City of Maricopa officials recently announced that they have decided not to pursue the purchase of a private water company due to a barrage of customer complaints about potential service interruptions and water rate hikes. The city had retained Piper Jaffray, a major investment bank and asset management company, to research the possibility of purchasing Global Water, but the company indicated that they weren’t interested in selling.
The Maricopa Monitor reported that Piper Jaffray had estimated the financial value of Global Water to be in the range of $75 million and $107 million. Global Water officials claim that the actual value of the company is $500 million.
City of Maricopa Mayor Christian Price indicated that the city plans to continue monitoring the performance of Global Water while insisting that the company provide better services. Mayor Price said that the city and Global Water need one another to succeed. “Global doesn’t succeed if Maricopa doesn’t succeed,” the mayor insisted. The mayor also expressed his determination to protect city residents from water rate increases.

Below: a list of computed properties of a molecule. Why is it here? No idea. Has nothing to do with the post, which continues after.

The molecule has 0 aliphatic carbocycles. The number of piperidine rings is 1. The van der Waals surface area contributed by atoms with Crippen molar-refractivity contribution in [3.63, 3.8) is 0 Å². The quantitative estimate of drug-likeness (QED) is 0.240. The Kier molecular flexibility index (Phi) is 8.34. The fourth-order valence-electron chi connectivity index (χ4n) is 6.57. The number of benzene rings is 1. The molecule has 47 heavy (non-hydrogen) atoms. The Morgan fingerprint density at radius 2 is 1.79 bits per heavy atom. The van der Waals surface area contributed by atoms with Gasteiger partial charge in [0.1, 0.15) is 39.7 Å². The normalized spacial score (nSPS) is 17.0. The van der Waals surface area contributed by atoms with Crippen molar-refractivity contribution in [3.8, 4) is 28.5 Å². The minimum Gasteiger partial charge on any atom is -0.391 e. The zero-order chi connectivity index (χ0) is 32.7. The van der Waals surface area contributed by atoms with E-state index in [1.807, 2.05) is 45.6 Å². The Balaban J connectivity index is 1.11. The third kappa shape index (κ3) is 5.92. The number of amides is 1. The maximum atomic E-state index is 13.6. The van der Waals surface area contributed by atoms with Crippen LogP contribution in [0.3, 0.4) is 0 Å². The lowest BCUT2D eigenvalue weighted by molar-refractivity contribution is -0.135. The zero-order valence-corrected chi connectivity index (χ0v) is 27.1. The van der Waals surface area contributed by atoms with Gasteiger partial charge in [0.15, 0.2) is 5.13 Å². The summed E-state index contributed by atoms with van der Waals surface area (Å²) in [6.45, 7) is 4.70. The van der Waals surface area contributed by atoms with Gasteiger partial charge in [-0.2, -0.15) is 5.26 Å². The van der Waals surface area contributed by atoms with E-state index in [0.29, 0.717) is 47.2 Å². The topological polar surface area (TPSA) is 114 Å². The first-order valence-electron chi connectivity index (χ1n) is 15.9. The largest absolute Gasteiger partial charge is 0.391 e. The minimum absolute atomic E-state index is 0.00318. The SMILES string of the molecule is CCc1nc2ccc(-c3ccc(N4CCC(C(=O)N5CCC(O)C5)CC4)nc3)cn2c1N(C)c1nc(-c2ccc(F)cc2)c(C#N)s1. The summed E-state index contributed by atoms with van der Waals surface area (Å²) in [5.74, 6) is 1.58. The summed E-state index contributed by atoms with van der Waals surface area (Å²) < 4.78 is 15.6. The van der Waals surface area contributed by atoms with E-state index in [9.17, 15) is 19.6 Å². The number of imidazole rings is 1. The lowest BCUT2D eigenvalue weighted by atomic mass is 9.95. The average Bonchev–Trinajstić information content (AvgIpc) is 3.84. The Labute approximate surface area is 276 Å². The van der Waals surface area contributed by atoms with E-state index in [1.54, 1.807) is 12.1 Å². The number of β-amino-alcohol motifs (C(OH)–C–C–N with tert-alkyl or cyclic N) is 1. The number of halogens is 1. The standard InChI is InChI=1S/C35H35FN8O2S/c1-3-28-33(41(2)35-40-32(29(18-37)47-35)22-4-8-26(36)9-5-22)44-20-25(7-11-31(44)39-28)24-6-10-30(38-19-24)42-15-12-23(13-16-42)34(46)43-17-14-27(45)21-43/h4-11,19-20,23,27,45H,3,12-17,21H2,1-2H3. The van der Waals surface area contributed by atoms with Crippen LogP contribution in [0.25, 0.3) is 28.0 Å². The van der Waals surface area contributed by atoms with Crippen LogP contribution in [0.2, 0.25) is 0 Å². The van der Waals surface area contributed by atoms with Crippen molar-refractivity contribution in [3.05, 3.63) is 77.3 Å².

Ron Fleming, Globe Water Delivery President and CEO, claimed that he had never spoken with Piper Jaffray representatives. Fleming also stated that the possibility of the city acquiring Global Water had only been briefly discussed during a couple of 20-minute meetings with the city manager. Fleming also insisted that Global Water was not for sale. “There is not one shareholder, person on the board, member of the team or myself who is looking to sell,” Fleming said.
According to Fleming, Global Water considers the city of Maricopa news to be its flagship asset. He is hopeful that the accomplishments of Global Water will ultimately be recognized and appreciated. City officials responded to Fleming’s statements by setting aside its plan to purchase Global Water.
Councilwoman Peggy Chapados said that purchasing Global Water was an impossibility.
She also insisted that the only reason for purchasing Global Water was to lower consumer water rates and improve the quality of services for medication. Chapados said that she was unable to guarantee that either outcome would transpire if the city purchased Global Water.